when they clean away your ghosts

The summers of my childhood were smouldery, rainy things spent rambling over old broken rock and swimming in a shipwrecked sea. The family cottage, built by my great-grandfather between the wars, seemed like it had been put together from driftwood and dreaming. There were mysterious locked rooms, ancient books, and wallpaper that breathed. There were ghosts so heavy-hearted that I'd have to close all the doors at night and stay in my bed for fear they would overwhelm me. And there was a smell of dust, of deep memory, that I'll never be able to describe but that I search for always - in libraries, in old buildings, yearning endlessly for that recollection of home.




Except it wasn't just my home. It belongs to our extended family. For a long time, mostly only my branch used it, but in the last while others have increased their use to the point where it holds their art, their collections of shells, their choices, and all that remains of my own family are our memories. The house has been remodelled extensively. Wallpaper gone, rooms turned inside out, floor replaced, light let in. The ghosts, appalled, have fled into corners.




I am truly very glad the house is being used and loved. My family are wonderful people and have more right to the place than I, because of all their work on it. But there's still a strange kind of grief involved. I can visit whenever I want, and I hold all my memories of it. (For decades, I slept under that quilt in the photo above.) But I have become like one of the ghosts of the house. I lived here and now I don't. I see my grandmother shuffling down a corridor that has mostly gone the same way she went, into a stormy dark memory, long ago. I know none of the books on the shelves. I breathe the air - and it smells of someone else's summer.




My father used to feel the same way. He loved the place, but seldom returned, because his summer gave way to his children's summer, and everything became too different for him. Sometimes he spoke of his sense of loss and I did not understand. I still had the place myself. It still existed - why did he not see that? For I was not yet old enough to truly experience the drag of change - the letting-go that continues long after the past is thoroughly gone.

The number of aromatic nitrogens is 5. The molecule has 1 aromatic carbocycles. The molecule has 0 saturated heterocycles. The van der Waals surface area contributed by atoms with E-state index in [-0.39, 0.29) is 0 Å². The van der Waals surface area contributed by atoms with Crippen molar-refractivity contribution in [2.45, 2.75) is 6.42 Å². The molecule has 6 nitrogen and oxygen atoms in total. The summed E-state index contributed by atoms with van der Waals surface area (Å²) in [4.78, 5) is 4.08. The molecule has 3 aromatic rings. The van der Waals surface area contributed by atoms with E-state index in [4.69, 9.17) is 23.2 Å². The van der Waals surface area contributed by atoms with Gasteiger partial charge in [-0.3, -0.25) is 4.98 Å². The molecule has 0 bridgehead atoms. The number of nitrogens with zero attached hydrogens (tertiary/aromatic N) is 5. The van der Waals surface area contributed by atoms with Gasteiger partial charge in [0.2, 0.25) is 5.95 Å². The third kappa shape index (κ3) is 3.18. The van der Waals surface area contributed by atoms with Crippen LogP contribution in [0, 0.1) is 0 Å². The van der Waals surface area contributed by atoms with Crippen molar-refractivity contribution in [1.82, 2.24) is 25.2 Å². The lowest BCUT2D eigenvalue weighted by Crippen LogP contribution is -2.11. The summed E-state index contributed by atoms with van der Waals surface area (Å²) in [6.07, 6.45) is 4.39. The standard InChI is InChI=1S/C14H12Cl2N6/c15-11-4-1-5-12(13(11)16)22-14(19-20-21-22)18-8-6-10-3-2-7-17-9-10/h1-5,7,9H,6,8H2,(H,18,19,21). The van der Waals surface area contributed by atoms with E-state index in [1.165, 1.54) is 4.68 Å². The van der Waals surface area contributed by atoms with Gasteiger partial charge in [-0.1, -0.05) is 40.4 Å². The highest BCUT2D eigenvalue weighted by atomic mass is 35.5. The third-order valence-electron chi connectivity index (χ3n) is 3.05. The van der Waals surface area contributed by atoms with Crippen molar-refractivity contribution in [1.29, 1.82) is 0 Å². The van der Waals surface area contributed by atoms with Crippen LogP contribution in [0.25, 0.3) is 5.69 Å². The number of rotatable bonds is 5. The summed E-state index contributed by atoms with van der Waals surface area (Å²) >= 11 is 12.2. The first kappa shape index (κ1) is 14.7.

Other people now know more of the cottage's history than I do, and rightly claim more of its future. But I was there for the long silent years. And I have heard the weeping in the night. As I sat in the cottage yesterday and looked at photographs of its past - not one photograph of me or even my grandmother in that collection - I wanted to tell all my stories about it. Not the peaceful lovely summer stories, but of buckets beneath leaks, and a gas fridge that threatened to kill us all, and climbing down the chimney when the key broke, and watching stars through lonely nights, and how snapdragons used to grow there amongst the blistering hot rock, and finding all the snags in the eerie old forest paths - the places where magic caught - and the boat-bones now dissolved from sight beneath the waters, and impossible deer in the riverless woods, and how I said no to going down that one last time with my grandmother, and how my wishing for a different reply is one of the ghosts that squat now at the edges of the cottage's heart, subdued and aching from too much sun.



5 comments:

  1. Just found you, so glad I did. Your posts surpass beauty.

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  2. So beautiful, and painful too. Our family has a cabin in the mountains, full of memories. But last time I went it had been used by someone else for a long time, caretakers of the place. I felt like a stranger in our cabin those few days we were there. I haven't gone since, but maybe I will. It's a bit of a painful place for me, though full of silence, rain, beauty.

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  3. Ah, I know this feeling. Growing up, my great aunt and uncle (they were sister and brother) had a cottage on Chaumont Bay, and we spent every summer there. That place shaped mine and my brothers' souls perhaps more than anywhere else. The cottage had a fragrance, as did the land, that was unique to it. The wind and the meadows, meadowlarks and red-winged blackbirds, the fish, dock, and minnow trap, the fly paper, card games, books, and storms--these are the things I take with me everywhere. But, they sold the place when I was in my twenties. We drove up there, my brother and I, when I was pregnant with my first child. We just wanted to see it again, you know? And, we shouldn't have gone, because it wasn't there anymore. Not how we knew it. Yet, a part of me is glad that I went and looked in its windows and said hello to its old meadows. It is nurturing new hearts with new summertime adventures.

    Beautiful post, Sarah, and photos, too. ♥

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  4. very beautifully put...

    i especially like the line about a house "built of driftwood and dreaming"---i've known houses like that.

    i hope that you have found many new places where magic catches...

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  5. I always think it is a mistake to go back to where you were once happy. Nothing stays the same does it - you still have your memories though - it sounds a wonderful place.

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